Check out my latest post at Novel Stance about how economists need to incorporate sympathy more into their models. Here’s a bit:

Economic models’ overreliance on rational self-interest as the basis of human nature made their conclusions appear selfish and out of touch with reality. By not embracing a more nuanced view of human nature, economists lack a full understanding of how people behave and risk losing more credibility with the general public.

Read the whole thing here.


I’m starting a philosophy MA at Georgia State University in Atlanta, and I’ve been thinking about a recent exchange in a political theory seminar that I’m in. The subject of the conversation was self-interest and its relation to morality. There were a couple of students in the class who maintained that everything people do is actually self-interested, and that humans cannot behave in a non-self-interested way. This wasn’t the first time I’d heard somebody advocating this view; some Ayn Rand devotees I’ve run into argue the same thing. So how can these egoists explain the fact that people frequently act altruistically? Well, they say, when somebody gives to charity, or volunteers to teach at afterschool programs for underprivileged children, or whatever, that person is actually engaging in the so-called altruistic activity because of the personal feeling of satisfaction that they get, or because they think that their (seemingly) altruistic behavoir will make it so that people will help them if they ever fall on hard times. What really motivates whatever action a person might take is furthering her own self-interest.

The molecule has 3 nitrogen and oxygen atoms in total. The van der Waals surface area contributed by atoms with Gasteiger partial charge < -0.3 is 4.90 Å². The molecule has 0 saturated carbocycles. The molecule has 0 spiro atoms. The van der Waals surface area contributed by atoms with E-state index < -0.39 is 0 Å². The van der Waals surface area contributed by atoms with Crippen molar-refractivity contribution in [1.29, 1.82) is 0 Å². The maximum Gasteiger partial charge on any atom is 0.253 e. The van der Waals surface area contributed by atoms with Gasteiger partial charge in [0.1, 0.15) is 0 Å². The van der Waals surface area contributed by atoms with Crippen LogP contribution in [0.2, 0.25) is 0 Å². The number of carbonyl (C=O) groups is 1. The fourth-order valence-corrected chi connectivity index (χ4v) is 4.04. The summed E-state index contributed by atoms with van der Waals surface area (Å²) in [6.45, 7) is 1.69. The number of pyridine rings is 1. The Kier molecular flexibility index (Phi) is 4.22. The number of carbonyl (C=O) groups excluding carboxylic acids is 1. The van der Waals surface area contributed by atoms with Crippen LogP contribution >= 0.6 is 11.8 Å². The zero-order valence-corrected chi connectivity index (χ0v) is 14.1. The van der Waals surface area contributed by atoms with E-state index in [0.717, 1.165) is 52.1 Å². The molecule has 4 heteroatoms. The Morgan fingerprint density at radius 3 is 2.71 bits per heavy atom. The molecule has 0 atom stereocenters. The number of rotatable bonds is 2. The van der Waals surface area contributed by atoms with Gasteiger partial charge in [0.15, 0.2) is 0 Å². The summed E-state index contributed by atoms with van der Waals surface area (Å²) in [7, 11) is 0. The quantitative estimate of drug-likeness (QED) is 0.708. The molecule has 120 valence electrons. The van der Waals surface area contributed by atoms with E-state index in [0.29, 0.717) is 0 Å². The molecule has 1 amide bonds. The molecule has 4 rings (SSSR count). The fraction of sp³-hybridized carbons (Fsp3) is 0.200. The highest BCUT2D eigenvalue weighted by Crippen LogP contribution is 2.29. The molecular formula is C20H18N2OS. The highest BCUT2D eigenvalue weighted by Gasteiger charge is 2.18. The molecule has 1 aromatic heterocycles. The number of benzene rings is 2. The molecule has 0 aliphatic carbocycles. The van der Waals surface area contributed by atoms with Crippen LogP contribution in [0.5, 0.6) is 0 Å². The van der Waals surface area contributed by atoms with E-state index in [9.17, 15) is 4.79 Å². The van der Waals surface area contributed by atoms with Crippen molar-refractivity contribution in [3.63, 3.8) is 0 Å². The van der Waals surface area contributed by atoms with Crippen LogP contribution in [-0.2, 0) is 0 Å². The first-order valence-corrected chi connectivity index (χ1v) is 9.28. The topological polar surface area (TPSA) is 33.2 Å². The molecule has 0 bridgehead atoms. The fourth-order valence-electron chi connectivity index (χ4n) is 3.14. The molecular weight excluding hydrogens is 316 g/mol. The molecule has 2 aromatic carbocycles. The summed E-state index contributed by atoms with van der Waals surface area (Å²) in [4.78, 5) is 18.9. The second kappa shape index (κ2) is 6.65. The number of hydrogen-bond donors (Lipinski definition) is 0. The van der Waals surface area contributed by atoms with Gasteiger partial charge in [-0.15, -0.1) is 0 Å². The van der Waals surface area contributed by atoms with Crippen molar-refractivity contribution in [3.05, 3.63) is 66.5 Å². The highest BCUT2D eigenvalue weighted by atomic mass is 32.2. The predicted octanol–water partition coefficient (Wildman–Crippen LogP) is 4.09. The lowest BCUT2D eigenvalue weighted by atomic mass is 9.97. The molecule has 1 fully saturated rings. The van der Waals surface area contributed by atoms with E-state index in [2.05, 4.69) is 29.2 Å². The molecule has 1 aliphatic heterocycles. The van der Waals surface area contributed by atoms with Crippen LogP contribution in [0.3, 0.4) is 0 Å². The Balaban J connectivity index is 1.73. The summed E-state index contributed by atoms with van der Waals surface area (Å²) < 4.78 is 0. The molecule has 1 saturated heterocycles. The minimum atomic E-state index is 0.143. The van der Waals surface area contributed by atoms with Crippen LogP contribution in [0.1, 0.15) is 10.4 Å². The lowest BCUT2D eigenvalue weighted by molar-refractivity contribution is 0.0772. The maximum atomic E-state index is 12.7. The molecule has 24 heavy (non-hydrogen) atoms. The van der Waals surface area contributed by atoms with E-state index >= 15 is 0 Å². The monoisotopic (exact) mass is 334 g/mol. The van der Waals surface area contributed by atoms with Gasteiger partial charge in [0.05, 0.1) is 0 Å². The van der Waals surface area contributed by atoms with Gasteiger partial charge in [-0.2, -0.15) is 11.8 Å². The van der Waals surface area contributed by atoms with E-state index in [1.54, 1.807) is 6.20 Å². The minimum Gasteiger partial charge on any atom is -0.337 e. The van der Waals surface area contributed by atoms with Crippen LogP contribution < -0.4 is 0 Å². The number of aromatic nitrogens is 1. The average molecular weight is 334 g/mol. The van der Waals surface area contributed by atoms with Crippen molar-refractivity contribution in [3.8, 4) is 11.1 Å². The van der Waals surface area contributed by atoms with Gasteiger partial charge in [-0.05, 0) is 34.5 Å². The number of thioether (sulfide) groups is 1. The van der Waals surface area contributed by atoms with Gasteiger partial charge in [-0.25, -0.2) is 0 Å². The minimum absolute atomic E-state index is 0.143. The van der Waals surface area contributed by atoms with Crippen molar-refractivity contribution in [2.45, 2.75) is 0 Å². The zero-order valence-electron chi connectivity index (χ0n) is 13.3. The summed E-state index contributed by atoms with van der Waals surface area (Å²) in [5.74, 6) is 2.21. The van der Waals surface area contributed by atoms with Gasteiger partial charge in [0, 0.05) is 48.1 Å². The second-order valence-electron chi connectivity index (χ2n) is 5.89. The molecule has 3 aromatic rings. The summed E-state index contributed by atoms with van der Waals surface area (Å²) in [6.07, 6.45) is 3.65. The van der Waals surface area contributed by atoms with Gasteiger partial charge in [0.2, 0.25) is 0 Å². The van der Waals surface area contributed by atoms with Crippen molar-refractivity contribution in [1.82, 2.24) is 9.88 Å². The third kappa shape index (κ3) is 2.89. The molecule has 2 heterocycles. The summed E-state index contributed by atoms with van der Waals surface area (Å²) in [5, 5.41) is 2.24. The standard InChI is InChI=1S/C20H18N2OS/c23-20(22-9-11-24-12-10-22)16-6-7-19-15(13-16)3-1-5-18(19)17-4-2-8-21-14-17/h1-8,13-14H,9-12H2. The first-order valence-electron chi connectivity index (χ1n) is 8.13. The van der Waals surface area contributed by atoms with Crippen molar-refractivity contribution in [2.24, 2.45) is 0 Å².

This view is wrong. Observation of human behavior reveals that people often act selfishly and sometimes act altruistically. An interesting question is, what mechanisms cause one type of action, and what mechanisms cause the other? Is there a theory that can account for these behaviors? The crude egoism that was being defended in my seminar doesn’t offer any sort of interesting explanation of human behavior because it’s non-falsifiable. The philosopher Bernard Gert called it “tautological egoism”. The whole point of a theory of this sort is to explain empirical phenomena (in this case, human behavior). Tautological egoism substitutes for explanation a definitional bait-and-switch in which the meaning of “selfish” is changed so that it applies to all human actions. It offers no explanation and is not falsifiable, and therefore is theoretically extraneous and practically uninteresting.